DMV offering more convenient service options during COVID-19 pandemic
The Virginia Department of Motor Vehicles (DMV) is now offering more convenient service options for customers during the current COVID-19 pandemic. These changes are a direct result of language included in the budget Governor Ralph Northam signed in November.
DMV is working with the Juvenile and Domestic Relations Courts statewide to help juveniles obtain their first-time driver’s licenses in a timely manner during the pandemic. Under normal circumstances, driver’s licenses for customers under age 18 are sent to the judge of the customer’s local Juvenile and Domestic Relations Court. The Court then conducts a licensing ceremony to provide the customer their license. Due to the pandemic, some Courts are no longer holding licensing ceremonies. DMV is now able to work with the Courts to determine which localities are not holding licensing ceremonies so those driver’s licenses can be sent directly to the minors.
Driver Training Schools
The budget allows DMV to permit Class B driver training schools and computer-based driver education providers to administer the end-of-course driver’s education test online during a declared state of emergency (such as the current COVID-19 pandemic). It also allows Class B driver training schools to administer in-class curriculum and the parent/student driver education component of the driver’s education course via an online platform.
Aid for Customers Moving out of Virginia
The budget also allows the DMV Commissioner to delay the cancellation of a credential when a customer moves out of the Commonwealth. Prior to this change, a customer had 30 days upon leaving Virginia to transfer their credential to their new state. During this pandemic, DMV has extended that grace period to 90 days, giving customers more time to obtain a credential in their new state of residence before their Virginia driver’s license or identification card is cancelled.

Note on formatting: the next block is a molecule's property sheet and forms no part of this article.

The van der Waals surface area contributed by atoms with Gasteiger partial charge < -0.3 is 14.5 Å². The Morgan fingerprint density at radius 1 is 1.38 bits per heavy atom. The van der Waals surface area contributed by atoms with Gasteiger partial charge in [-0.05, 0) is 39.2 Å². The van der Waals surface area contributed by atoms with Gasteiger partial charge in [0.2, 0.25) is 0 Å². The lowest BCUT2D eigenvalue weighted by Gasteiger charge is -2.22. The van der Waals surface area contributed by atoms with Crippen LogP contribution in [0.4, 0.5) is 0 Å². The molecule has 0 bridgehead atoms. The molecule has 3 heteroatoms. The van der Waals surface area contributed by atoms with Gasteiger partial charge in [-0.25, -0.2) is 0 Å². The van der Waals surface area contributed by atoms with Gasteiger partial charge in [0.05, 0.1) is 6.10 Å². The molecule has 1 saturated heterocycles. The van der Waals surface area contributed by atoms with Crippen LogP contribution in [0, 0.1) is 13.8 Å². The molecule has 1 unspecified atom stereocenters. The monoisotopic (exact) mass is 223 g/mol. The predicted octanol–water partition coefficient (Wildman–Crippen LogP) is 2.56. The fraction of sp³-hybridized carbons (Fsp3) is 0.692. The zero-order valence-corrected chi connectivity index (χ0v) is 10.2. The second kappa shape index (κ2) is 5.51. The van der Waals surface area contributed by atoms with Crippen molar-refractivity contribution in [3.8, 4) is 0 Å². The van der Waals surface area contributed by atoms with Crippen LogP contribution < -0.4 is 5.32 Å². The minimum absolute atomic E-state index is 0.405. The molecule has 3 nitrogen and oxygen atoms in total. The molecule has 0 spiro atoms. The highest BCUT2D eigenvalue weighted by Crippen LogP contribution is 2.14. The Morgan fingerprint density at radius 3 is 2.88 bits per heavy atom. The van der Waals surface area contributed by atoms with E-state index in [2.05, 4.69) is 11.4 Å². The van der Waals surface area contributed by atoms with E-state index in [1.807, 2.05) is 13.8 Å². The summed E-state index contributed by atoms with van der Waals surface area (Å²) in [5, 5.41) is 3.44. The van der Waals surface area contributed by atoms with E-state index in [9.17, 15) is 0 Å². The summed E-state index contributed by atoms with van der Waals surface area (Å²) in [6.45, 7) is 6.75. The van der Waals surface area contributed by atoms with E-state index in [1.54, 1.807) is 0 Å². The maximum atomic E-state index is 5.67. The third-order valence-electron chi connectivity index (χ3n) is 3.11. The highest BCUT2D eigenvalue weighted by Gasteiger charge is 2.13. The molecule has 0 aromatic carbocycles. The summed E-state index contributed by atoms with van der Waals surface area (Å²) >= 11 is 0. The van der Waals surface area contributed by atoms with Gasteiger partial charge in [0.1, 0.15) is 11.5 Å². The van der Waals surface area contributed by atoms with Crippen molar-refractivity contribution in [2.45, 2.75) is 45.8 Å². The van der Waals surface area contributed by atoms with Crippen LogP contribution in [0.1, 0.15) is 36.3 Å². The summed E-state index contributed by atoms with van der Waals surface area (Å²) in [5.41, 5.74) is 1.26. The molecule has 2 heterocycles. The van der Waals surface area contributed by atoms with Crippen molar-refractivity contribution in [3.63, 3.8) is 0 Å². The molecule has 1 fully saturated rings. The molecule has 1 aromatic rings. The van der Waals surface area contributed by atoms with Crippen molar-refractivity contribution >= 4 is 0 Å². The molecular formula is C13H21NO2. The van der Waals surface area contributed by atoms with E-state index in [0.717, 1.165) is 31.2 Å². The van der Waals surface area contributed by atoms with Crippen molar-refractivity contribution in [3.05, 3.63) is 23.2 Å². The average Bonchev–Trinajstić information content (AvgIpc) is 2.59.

Restricted Driving Privileges
The budget also ensures any customer who had a prior driver’s license revocation for a non-motor vehicle-related, drug-related offense is able to petition the court for restricted driving privileges. If the petition is granted, the customer can obtain a restricted driver’s license as long as they are otherwise eligible. DMV has contacted all 305 affected customers and assisted them in scheduling appointments to satisfy any outstanding requirements, such as completing a knowledge test.
“The COVID-19 pandemic has changed how customers interact with DMV,” said DMV Commissioner Richard D. Holcomb. “DMV is constantly looking for ways to serve customers outside of our customer service centers. These additional updates and changes to policies and procedures will undoubtedly help even more customers during these unprecedented times.”